“Let Me Explain You opens with an e-mail message written by Stavros Stavros Mavrakis, Greek immigrant and restauranteur, to his three grown daughters and his ex-wife. He is dying, with just over a week left to live, he believes, and his e-mail message outlines how he wants these women’s lives to be better — if only they will follow his sage advice,” said Jamaica Richter of BookPeople of Moscow in Moscow, Idaho.
“From this concise and brilliant setup, the novel takes off with vivid, endearing characters and captures the tender complexity of relationships between parents, children, and siblings. With the quirkiness and humor of a light read combined with true depth of insight into relationships, this is a wonderful debut from a promising new writer.”
Annie Liontas is a graduate of Syracuse University’s MFA program and a writer of fiction and poetry. Since 2003, she has been dedicated to urban education, working with teachers and youth in Philadelphia, where she lives with her wife, and in Newark and Camden, New Jersey.
Stavros Stavros “Steve” Mavrakis is funny, unaware, and explosive. Where did the idea for his character come from? What is it that motivates such a big personality?
Annie Liontas: I grew up surrounded by stubborn and proud Greek patriarchs, and I always knew I had to make Stavros Stavros Mavrakis writ-large. Sure, he is in part inspired by my father, but he is also the Greek theos who visited during holidays and got loud and boastful. He is too big to be one man, really. I’ve met other children of immigrants — other daughters, some as far away as Trinidad — and they recognize their father in him, too.
Once I understood the scope of his character, I began to map Stavros Stavros onto other dominating patriarchs, from King Lear to Artemio Cruz. (There is an undisputable lineage of narcissists in literature.) Stavros Stavros is a man who wants to make the world in his own image. In fact, because he is a narcissist, anything else is impossible — is painful and inexplicable. This may be why I have such sympathy for him.
The father-daughter dynamic in Let Me Explain You is difficult and complicated. What is it about Stavros that pushes his daughters away?
AL: I think Stavros is a narcissist and, as a result, fails to see his daughters as their own entities; he can see them as extensions of himself. So when Stavroula misbehaves, in his eyes, it’s as if he is trying to get his hand to close into a fist, and it is instead lying limp in his lap. When Litza rebels, it is as if he is trying to get his leg to kick, but it does nothing.
Stavros is a colonizing presence, and the daughters, to survive, must resist him. They must become resilient; they must envision an existence outside of this oppressive force or be crushed by it. Instinctively, they understand that in their father’s world-view, they cannot exist as full people, and so they must break away.
How did you come up with the book’s title?
AL: It was a surprise when it came to me. It helped me realize that I was finally finished writing the book. It also helped me convey to the reader that this novel is asking us to think through whose story this is, who gets to tell their story, how we often explain ourselves to one another and fail, how we try to explain others to themselves and fail, how explaining is simultaneously a way to conquer and resist. The phrase appears often in the novel, continuously changing based on what’s come before and whose mouth it comes out of. It demonstrates how power shifts from character to character and is never quite resolved, since the human entity is always changing, evolving, evading explication.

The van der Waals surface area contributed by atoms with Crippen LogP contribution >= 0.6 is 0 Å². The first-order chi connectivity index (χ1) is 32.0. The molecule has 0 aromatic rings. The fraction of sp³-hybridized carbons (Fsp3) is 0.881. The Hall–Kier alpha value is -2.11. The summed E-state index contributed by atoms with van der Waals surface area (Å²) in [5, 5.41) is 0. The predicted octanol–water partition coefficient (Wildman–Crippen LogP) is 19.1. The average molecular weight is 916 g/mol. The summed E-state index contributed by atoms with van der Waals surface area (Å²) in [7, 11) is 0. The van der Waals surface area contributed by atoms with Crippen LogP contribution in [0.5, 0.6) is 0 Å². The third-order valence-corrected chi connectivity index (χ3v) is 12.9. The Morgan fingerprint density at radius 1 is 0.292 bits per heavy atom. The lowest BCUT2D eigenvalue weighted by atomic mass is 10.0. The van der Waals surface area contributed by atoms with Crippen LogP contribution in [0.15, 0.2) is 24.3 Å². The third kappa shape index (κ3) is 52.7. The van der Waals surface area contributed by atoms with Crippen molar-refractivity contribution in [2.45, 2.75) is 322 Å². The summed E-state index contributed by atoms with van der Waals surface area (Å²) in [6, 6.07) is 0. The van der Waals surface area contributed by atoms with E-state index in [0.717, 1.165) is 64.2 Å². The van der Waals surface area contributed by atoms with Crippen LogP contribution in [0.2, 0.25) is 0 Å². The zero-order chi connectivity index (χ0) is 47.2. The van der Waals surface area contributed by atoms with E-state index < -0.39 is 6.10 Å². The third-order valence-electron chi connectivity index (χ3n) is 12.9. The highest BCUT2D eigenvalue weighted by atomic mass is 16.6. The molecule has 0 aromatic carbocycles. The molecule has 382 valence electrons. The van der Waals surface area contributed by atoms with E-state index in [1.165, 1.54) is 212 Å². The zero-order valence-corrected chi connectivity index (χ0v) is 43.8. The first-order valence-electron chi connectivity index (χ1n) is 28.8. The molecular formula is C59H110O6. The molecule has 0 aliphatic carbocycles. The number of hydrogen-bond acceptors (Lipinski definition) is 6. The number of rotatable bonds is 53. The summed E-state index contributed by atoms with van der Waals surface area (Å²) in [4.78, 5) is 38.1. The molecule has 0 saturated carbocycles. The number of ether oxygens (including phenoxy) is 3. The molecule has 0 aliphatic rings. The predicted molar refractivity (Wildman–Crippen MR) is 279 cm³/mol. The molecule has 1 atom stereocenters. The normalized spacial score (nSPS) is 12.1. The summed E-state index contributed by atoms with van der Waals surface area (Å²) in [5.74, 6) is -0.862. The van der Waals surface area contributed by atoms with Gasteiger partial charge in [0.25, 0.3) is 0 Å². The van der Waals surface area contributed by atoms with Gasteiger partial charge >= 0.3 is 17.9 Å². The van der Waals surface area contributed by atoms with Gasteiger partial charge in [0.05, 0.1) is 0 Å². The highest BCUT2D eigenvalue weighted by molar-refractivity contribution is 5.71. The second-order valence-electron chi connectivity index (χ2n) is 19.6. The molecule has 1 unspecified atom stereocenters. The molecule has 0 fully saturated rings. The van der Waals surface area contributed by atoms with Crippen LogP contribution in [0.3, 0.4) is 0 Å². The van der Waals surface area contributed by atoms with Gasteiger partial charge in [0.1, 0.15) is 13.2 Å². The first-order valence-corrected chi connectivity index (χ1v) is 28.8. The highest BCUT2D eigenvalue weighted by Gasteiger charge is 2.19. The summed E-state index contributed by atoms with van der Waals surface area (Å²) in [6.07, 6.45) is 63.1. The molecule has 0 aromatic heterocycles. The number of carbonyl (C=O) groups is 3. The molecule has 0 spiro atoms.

How has your work in urban education influenced your writing?
AL: Urban education is a calling, like writing. Much like writing, it requires adaptability, creativity, resilience, and grit. It asks that you be fully present to make any impact. That means these two vocations are often in opposition, since they each require so much time and investment. It’s a great internal battle for me — which deserves my attention more? It’s something I haven’t quite resolved.
My students inspire me to approach the world with curiosity and openness, something essential to writing. They’ve inherited a world that is just not good enough, and they know this in some ways, but they also are completely insistent on creating the world anew. They can smell you out if you’re fake or disingenuous, just as the reader can smell you out on the page.
My work with urban youth keeps me engaged, aware, and committed.
What has been the best (or strangest) experience you’ve had since learning your debut was being published?
AL: I love how people respond to the book and make it their own. My favorite so far has been food-inspired responses. Drinks with Nick created a cocktail named the Stavros Stavros, and Peck’s restaurant (as part of Greenlight Bookstore’s incredible Book/Plate series) built a whole menu inspired by the novel. The chef and I planned it together, drawing on some recipes in the book and others of his own creation. He makes a mean lamb sausage!
Mostly, I’m just so overwhelmed and grateful at people’s generosity and ingenuity.
Let Me Explain You by Annie Liontas (Scribner, Hardcover, 9781476789088) Publication Date: July 14, 2015.
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